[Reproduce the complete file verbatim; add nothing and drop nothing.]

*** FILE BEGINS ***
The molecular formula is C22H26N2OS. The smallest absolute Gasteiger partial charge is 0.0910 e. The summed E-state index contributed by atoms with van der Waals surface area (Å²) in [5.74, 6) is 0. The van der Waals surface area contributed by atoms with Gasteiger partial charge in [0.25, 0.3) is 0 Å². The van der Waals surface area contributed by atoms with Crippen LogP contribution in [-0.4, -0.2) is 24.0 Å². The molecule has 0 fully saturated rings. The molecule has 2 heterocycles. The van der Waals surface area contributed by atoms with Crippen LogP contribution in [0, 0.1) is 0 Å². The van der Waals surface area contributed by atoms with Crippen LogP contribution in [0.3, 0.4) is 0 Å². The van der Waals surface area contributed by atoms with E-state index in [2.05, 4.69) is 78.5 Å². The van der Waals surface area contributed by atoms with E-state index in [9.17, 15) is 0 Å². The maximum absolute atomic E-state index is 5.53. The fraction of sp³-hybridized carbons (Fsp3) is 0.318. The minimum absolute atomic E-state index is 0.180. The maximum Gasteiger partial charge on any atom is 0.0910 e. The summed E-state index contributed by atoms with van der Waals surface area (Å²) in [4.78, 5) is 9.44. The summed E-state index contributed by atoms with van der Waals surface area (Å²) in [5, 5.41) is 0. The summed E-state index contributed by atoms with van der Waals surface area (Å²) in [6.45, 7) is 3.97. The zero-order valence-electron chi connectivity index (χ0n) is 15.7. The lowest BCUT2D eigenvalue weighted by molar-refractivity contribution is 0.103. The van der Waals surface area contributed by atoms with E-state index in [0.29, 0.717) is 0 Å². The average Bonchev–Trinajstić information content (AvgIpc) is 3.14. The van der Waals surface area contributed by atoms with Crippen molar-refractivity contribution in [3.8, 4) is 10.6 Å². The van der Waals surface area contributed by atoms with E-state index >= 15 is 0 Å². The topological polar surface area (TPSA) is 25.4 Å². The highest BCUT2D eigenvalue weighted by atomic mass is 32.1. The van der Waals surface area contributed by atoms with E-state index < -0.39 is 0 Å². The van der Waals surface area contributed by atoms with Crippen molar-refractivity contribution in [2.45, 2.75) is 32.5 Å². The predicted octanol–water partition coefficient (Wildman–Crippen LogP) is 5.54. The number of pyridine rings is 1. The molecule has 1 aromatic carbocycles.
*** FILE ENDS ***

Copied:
The molecular formula is C22H26N2OS. The smallest absolute Gasteiger partial charge is 0.0910 e. The summed E-state index contributed by atoms with van der Waals surface area (Å²) in [5.74, 6) is 0. The van der Waals surface area contributed by atoms with Gasteiger partial charge in [0.25, 0.3) is 0 Å². The van der Waals surface area contributed by atoms with Crippen LogP contribution in [-0.4, -0.2) is 24.0 Å². The molecule has 0 fully saturated rings. The molecule has 2 heterocycles. The van der Waals surface area contributed by atoms with Crippen LogP contribution in [0, 0.1) is 0 Å². The van der Waals surface area contributed by atoms with Crippen LogP contribution in [0.3, 0.4) is 0 Å². The van der Waals surface area contributed by atoms with E-state index in [2.05, 4.69) is 78.5 Å². The van der Waals surface area contributed by atoms with E-state index in [9.17, 15) is 0 Å². The maximum absolute atomic E-state index is 5.53. The fraction of sp³-hybridized carbons (Fsp3) is 0.318. The minimum absolute atomic E-state index is 0.180. The maximum Gasteiger partial charge on any atom is 0.0910 e. The summed E-state index contributed by atoms with van der Waals surface area (Å²) in [4.78, 5) is 9.44. The summed E-state index contributed by atoms with van der Waals surface area (Å²) in [5, 5.41) is 0. The summed E-state index contributed by atoms with van der Waals surface area (Å²) in [6.45, 7) is 3.97. The zero-order valence-electron chi connectivity index (χ0n) is 15.7. The lowest BCUT2D eigenvalue weighted by molar-refractivity contribution is 0.103. The van der Waals surface area contributed by atoms with E-state index in [0.29, 0.717) is 0 Å². The average Bonchev–Trinajstić information content (AvgIpc) is 3.14. The van der Waals surface area contributed by atoms with Crippen molar-refractivity contribution in [3.8, 4) is 10.6 Å². The van der Waals surface area contributed by atoms with E-state index >= 15 is 0 Å². The topological polar surface area (TPSA) is 25.4 Å². The highest BCUT2D eigenvalue weighted by atomic mass is 32.1. The van der Waals surface area contributed by atoms with E-state index < -0.39 is 0 Å². The van der Waals surface area contributed by atoms with Crippen molar-refractivity contribution in [2.45, 2.75) is 32.5 Å². The predicted octanol–water partition coefficient (Wildman–Crippen LogP) is 5.54. The number of pyridine rings is 1. The molecule has 1 aromatic carbocycles.